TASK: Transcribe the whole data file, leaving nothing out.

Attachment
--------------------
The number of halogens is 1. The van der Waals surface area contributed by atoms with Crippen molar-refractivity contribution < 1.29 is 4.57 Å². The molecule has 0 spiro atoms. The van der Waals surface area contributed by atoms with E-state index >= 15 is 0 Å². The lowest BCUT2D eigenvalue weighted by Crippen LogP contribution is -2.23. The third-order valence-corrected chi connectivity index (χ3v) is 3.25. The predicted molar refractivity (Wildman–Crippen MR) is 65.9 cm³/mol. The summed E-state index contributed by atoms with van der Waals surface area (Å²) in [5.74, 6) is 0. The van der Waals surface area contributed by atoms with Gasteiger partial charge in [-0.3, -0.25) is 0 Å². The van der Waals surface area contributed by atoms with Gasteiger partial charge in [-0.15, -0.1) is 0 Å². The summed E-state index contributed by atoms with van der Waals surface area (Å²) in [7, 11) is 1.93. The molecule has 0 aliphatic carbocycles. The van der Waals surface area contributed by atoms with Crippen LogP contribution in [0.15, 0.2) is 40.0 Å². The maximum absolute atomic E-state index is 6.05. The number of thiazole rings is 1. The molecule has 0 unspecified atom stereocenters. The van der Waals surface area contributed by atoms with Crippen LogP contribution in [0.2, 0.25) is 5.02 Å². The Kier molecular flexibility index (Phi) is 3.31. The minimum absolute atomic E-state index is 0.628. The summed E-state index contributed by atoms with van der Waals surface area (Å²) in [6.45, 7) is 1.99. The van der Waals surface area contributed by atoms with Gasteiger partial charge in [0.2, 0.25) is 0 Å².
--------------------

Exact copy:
The number of halogens is 1. The van der Waals surface area contributed by atoms with Crippen molar-refractivity contribution < 1.29 is 4.57 Å². The molecule has 0 spiro atoms. The van der Waals surface area contributed by atoms with E-state index >= 15 is 0 Å². The lowest BCUT2D eigenvalue weighted by Crippen LogP contribution is -2.23. The third-order valence-corrected chi connectivity index (χ3v) is 3.25. The predicted molar refractivity (Wildman–Crippen MR) is 65.9 cm³/mol. The summed E-state index contributed by atoms with van der Waals surface area (Å²) in [5.74, 6) is 0. The van der Waals surface area contributed by atoms with Gasteiger partial charge in [-0.3, -0.25) is 0 Å². The van der Waals surface area contributed by atoms with Gasteiger partial charge in [-0.15, -0.1) is 0 Å². The summed E-state index contributed by atoms with van der Waals surface area (Å²) in [7, 11) is 1.93. The molecule has 0 aliphatic carbocycles. The van der Waals surface area contributed by atoms with Crippen LogP contribution in [0.15, 0.2) is 40.0 Å². The maximum absolute atomic E-state index is 6.05. The number of thiazole rings is 1. The molecule has 0 unspecified atom stereocenters. The van der Waals surface area contributed by atoms with Crippen LogP contribution in [0.2, 0.25) is 5.02 Å². The Kier molecular flexibility index (Phi) is 3.31. The minimum absolute atomic E-state index is 0.628. The summed E-state index contributed by atoms with van der Waals surface area (Å²) in [6.45, 7) is 1.99. The van der Waals surface area contributed by atoms with Gasteiger partial charge in [0.2, 0.25) is 0 Å².